A Column of News & Comment by Senator James L. Seward 

Since 1987, our nation has observed October as Domestic Violence Awareness Month.  Tragically, nearly one in four women and one in seven men are victims of domestic violence and abuse.  Domestic violence is a crime that rips apart the very fabric of families.  It can afflict every segment of society and knows no economic, ethnic, or geographic boundaries.

I have been a strong voice against domestic violence and have worked to enact laws that combat this crime here in New York State.  Over the years, several measures have been adopted to help innocent victims, provide police and prosecutors with the tools they need to arrest and convict those who commit such heinous acts, and to increase the penalties imposed on the offenders.

In 2012, I helped enact a landmark law increasing penalties for those convicted of domestic violence, creating several new crime classifications, and expanding protections available to victims.  Then in 2015, I helped advance a pair of measures that were part of the senate’s Women’s Equality Agenda that is also now law:

  • Senate Bill 5 prohibits discrimination against domestic violence victims in housing. The new law amends the Real Property Law to protect victims of domestic violence from discrimination when they attempt to rent or lease housing and provides victims a defense in eviction proceedings;
  • Senate bill 6 allows domestic violence victims to electronically file for orders of protection.  Victims of domestic violence face too many obstacles in securing protection from their abusers.  Some victims require immediate temporary orders of protection but have no means to travel to the appropriate family court.  The new law also required the Office of Court Administration to review and update their policies and services for all crime victims.

In 2018, legislation creating a “Sexual Assault Survivor Bill of Rights” was signed into law.  The new measure details the right of survivors to consult with and be accompanied by a victim assistance organization during physical exams and interrogations; the right to preventive treatment for HIV; and the right to get a notice about the results of their sexual assault evidence kit and the status of their case.

Two other key bills I supported to help stop the sexual exploitation of children and provide safe housing for victims of human trafficking are also now in effect.  The first creates a critically needed criminal charge of sex trafficking of a child by eliminating the need to prove force, fraud, or coercion where a child under 18 engages in commercial sex.  The second establishes short-term and long-term safe houses for victims of human trafficking.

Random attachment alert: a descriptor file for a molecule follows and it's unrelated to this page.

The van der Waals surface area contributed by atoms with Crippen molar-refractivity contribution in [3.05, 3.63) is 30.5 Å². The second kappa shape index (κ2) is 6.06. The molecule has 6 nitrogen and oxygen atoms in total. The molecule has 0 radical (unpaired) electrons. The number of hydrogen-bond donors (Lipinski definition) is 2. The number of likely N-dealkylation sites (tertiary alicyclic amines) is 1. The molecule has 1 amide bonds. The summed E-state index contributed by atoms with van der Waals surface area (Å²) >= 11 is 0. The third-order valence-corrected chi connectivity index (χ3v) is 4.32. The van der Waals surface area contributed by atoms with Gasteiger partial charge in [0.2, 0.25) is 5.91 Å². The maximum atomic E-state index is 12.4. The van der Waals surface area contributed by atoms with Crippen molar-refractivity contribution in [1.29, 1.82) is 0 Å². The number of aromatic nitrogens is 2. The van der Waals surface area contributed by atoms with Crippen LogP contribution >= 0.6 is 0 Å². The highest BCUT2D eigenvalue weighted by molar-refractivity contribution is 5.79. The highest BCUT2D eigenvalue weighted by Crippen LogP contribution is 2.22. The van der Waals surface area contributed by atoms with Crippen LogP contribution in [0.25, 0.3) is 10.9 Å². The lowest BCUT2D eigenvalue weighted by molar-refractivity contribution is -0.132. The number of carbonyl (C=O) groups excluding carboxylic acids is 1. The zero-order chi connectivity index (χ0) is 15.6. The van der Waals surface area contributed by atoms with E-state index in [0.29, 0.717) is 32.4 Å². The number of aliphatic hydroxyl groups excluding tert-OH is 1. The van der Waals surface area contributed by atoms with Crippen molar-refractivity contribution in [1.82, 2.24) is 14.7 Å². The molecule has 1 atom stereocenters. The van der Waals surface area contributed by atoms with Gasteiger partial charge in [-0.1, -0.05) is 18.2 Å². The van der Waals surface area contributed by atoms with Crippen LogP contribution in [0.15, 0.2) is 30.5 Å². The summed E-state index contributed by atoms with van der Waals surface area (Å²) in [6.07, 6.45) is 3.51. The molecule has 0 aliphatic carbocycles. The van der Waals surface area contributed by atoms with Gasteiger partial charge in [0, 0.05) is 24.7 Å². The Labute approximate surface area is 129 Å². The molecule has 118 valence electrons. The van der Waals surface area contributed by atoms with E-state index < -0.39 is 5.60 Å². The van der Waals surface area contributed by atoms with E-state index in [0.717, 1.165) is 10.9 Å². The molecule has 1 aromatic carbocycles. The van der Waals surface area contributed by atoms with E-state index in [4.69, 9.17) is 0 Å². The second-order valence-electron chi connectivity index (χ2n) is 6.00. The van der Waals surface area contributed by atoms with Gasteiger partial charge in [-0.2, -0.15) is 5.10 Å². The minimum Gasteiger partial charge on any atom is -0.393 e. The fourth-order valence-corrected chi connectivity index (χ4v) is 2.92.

The new laws enacted recently in New York State carry significant protections for victims of domestic violence.  However, there is another major proposal that could help prevent many tragedies before they occur.

The “Domestic Violence Protection Act” is a measure I have long supported.  Also known as Brittany’s Law, the bill would create a publicly accessible registry of all individuals convicted of a violent felony and allow local law enforcement to keep track of their location.  Several years ago, I helped enact Megan’s Law to track sex offenders upon their release from prison, and this registry would add to that protection.

Knowledge is power and the establishment of a violent felony offender registry would put that power into the hands of the public while weakening criminals who look to do harm to innocent individuals.

The Senate passed this legislation eight years in a row, but the state assembly has never even voted on the bill.  Sadly, Democrats in the Senate blocked the bill from a vote in each of the last two years.  This is part of a disturbing trend of putting criminals ahead of law-abiding citizens and it must end.

If you or someone you know is a victim of abuse, help is available. Call the New York State Domestic Hotlines or visit its website athttps://opdv.ny.gov/help/dvhotlines.html. You are not alone and people are here for you.